Protocols and Planners
for Estrous Synchronization
by Barb Baylor Anderson for Angus Productions Inc.
NASHVILLE, TENN. (Aug. 5, 2010) — Whether you are new to the processes of estrous synchronization or a veteran, having a plan for utilizing protocols can go a long way in helping you manage for profitable success. Justin Rhinehart, University of Tennessee beef specialist, addressed opportunities during the Applied Reproductive Strategies in Beef Cattle (ARSBC) Conference in Nashville, Tenn.
“While many options exist for synchronization of estrus and ovulation, the Beef Cattle Reproduction Leadership Team has developed a short list of protocols that each producer should evaluate according to their available resources and the cows or heifers intended for synchronization,” he said. “Considerations should include time and skill available for heat detection, body condition, days postpartum in cows, facilities, experience and cost.”
Begin by determining how much, if any, heat detection is feasible or desired, Rhinehart said. The recommended protocols should be divided into three groups based on the amount of heat detection required — heat detection for seven to eight days, heat detection for three days followed by fixed-time AI of all remaining animals, and strict fixed-time AI.
“Any synchronization protocols are recommended for mature cows with a body condition score (BCS) of 5 or greater that are 50 days or more since calving at time of AI. If a high percentage is not in that category, consider protocols with a progestin, such as a CIDR,” he advised. “Progestin will induce some non-cycling cows to cycle and improve their chance of conceiving to AI.”
Heifers should attain 60% of their mature weight prior to breeding. Rhinehart said producers that score heifer reproductive tracts 50-60 days prior to breeding have a true measure of physiological maturity and time to adjust rations prior to breeding. If half have a tract score of 3 or greater at that time, estrous synchronization programs may be more successful.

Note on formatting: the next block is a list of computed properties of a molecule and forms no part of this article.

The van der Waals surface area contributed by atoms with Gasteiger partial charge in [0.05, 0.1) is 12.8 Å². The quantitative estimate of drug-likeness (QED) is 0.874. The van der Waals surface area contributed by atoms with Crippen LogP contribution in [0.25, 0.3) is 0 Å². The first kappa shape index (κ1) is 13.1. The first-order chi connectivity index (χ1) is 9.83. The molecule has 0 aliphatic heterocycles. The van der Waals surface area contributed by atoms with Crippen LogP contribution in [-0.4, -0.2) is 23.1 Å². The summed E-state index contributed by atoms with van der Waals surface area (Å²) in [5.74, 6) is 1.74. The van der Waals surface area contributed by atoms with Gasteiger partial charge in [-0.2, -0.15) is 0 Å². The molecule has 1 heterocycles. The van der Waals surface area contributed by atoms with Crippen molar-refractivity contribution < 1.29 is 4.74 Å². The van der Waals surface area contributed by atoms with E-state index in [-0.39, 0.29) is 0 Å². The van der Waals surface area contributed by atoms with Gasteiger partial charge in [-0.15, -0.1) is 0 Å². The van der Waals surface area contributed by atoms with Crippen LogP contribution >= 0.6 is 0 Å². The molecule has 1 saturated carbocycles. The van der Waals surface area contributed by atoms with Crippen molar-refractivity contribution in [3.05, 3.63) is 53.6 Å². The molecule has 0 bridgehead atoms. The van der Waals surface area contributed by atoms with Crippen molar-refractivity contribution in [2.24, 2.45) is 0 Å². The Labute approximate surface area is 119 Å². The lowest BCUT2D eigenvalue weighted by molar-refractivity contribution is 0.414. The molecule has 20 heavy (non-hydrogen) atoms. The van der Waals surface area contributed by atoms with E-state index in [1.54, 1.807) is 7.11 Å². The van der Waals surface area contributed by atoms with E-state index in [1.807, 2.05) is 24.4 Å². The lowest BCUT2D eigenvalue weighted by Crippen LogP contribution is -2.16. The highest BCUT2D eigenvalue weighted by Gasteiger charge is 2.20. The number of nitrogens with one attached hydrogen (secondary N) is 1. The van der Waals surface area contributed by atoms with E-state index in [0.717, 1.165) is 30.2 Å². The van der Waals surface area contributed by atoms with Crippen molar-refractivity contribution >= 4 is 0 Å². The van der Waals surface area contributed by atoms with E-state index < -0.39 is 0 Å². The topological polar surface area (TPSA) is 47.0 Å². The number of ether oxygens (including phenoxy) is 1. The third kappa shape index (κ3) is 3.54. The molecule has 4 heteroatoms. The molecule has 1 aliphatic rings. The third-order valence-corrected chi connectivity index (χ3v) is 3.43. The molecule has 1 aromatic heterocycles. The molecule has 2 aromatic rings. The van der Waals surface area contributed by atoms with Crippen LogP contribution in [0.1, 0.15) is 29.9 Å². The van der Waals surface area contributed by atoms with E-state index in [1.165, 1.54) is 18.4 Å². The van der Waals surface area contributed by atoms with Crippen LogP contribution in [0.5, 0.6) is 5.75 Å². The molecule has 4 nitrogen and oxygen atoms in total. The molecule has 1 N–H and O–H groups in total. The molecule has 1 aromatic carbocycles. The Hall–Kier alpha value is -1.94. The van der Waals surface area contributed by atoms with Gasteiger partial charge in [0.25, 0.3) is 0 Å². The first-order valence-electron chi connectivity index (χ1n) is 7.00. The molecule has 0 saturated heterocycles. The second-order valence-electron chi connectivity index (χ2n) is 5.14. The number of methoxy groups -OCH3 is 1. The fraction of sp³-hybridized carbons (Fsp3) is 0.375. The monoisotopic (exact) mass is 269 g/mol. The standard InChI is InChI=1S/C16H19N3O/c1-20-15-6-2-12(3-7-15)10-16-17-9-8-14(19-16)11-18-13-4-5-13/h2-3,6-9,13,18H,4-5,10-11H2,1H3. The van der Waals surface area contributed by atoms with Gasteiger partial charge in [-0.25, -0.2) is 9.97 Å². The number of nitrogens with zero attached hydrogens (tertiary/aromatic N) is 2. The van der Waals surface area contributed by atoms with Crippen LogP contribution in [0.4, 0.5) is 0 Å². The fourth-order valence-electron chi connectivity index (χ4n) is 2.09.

“Length of protocol, number of times handled, and the ability to successfully deliver treatments such as MGA are other factors that must be considered when choosing a synchronization protocol,” he added. “Management system, feed resource flexibility, and facilities will also play a role in which protocol works best in each particular environment.”
He further recommended producers maintain Beef Quality Assurance (BQA) compliance, use the correct pharmaceuticals on the correct day, stay on label and use data-based protocols. He advised having a backup plan for technicians, semen, pharmaceuticals and other labor.
Rhinehart said resources are available to help producers with estrous synchronization. One of the first tools to become available was developed by specialists at the Iowa Beef Center (IBC). Click here to access the spreadsheet-based planning tool, which allows users to answer questions regarding desired breeding/calving date, type of females being subjected to the protocol, synchronization system and cost of materials and labor. Based on the inputs, the software creates a printable calendar with important dates and times for injections and insemination and generates a detailed economic analysis.
Similarly, Mississippi State University Extension has a spreadsheet with a planning calendar for injection, breeding and calving days. Click here to access. Extension has also developed an estrous synchronization smartphone application based on the spreadsheet, which may help facilitate reproductive management decisions in the field.
Editor's Note: This article was written under contract or by staff of Angus Productions Inc. (API), which claims copyright to this article. It may not be published or redistributed without the express permission of API, publisher of the Angus Journal, Angus Beef Bulletin, Angus e-List and Angus Beef Bulletin EXTRA. To request reprint permission and guidelines, contact Shauna Rose Hermel, editor, at 816-383-5270.